http://en.wikipedia.org/wiki/Reel_Bad_Arabs
    The late Palestinian poet Mahmud Darwish understood with great acuity and poignancy how this “nonsensicalization” and dehumanization of the Arabs by modern media was paralleled by a “superhumanization” of the Jews in general with a witches’ brew of superhumanizing-cum-dehumanizing in modern anti-Semitic imagery.

    There is an echo of this dynamic/dialectic at Harvard: if you give tenure to a Professor like Homi Bhabba who’s sympathetic to Edward Said and his analyses, you have to then balance this with tenure for Niall Ferguson who’s hostile to Arabs and Third World aspirations and defines and understands himself specifically in Judeocentric terms.

    For more “deep context” see:
    http://cambridgeforecast.wordpress.com/2007/01/20/nietzsche-godard-on-the-centrality-of-the-jews-in-western-history/

    Harry Truman once commented: “The only thing new in the world is the history you don’t know.”

    This Truman insight includes media and cultural history where cultural history and empire then combine to produce the adhoc’ery of policy, as Professor Melani McAlister describes in the ROS interview and in “Epic Encounters.”

  • Potter

    Part of our education in understanding “them”, along with learning history and languages, should be taking seriously (taking to heart), paying attention to how they see us and why. I think Edward Said has, in the essays I have read, attempted to convey that anger, mistrust, and resentment.

    Regarding Obama’s quintessential pragmatism (rhetoric and good intentions aside) I ask what is this quintessential pragmatism in the service of? He seems to betray his stated core values.

    Regarding hatred of Islam which has grown here- Obama does not confront that anymore ( an example of core values betrayed for some political pragmatism). We seem to struggle with being able to tolerate democratic elections at times when it does not end up producing leaderships that we suppose we want. There has been no change on our policy towards Hamas for instance (not opening a way for them to enter the political process).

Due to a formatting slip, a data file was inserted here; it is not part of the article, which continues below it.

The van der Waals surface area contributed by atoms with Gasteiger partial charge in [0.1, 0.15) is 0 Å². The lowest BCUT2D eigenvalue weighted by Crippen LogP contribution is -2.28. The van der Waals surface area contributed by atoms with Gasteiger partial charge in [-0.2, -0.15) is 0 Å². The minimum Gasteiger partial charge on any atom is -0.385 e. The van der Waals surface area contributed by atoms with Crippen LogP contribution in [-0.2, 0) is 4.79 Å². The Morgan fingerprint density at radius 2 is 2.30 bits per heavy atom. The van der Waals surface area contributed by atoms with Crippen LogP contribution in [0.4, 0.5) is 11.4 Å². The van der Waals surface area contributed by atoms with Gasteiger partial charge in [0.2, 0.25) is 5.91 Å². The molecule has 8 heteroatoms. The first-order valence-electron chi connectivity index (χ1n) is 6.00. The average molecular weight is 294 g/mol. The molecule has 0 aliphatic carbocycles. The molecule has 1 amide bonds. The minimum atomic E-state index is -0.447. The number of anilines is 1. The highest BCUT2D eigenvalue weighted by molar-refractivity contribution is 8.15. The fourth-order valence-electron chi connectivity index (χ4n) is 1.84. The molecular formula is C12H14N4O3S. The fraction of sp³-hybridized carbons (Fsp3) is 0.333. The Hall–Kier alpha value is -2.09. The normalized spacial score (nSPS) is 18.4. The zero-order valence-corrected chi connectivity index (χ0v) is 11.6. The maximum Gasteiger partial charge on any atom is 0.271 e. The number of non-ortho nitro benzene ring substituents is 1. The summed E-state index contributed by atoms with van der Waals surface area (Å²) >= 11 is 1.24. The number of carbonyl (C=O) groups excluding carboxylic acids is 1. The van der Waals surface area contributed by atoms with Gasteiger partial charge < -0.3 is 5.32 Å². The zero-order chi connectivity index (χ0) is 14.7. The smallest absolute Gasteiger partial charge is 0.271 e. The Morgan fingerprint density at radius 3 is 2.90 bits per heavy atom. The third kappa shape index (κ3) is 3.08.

MM is completely right that we need to give emerging democracies moral support- unconditionally and less fearful of the messiness that follows. Nicholas Kristof wrote a good column on that about Egypt, not too long ago.

    Democracy is Messy

  • sifta

    Although not a primary symbol, Mohammed El Baradei did rise to some level of prominence, and is a leading presidential candidate right now in Egypt.

    Interesting discussion on the disjointed situation regarding views on Islam in America at this point in time. It is characterized by some interest in the ‘median’ Muslim individuals and ideas, yet with fear and apprehension of other Muslim individuals and institutions. Prof. McAlister’s point that 1/3 of American Muslims are African-American is oft-ignored in the public discourse (e.g. on “sharia” law), and is notable partially as a measure of the distance from the discourse to reality. In fact, the cultural cues mentioned by Prof. McAlister — and bolstered by the events of 9/11 and its precursor in 1993 — have been recently used to steer the debate on the non-issue of American Muslims (a relatively disperse and polyglot 2-3% of the overall population) as a theoretical wedge issue to front run debate on immigration and Obama’s ‘legitimacy.’ There appear to be racial overtones to this as well, a point not lost on people like Russell Simmons, for example.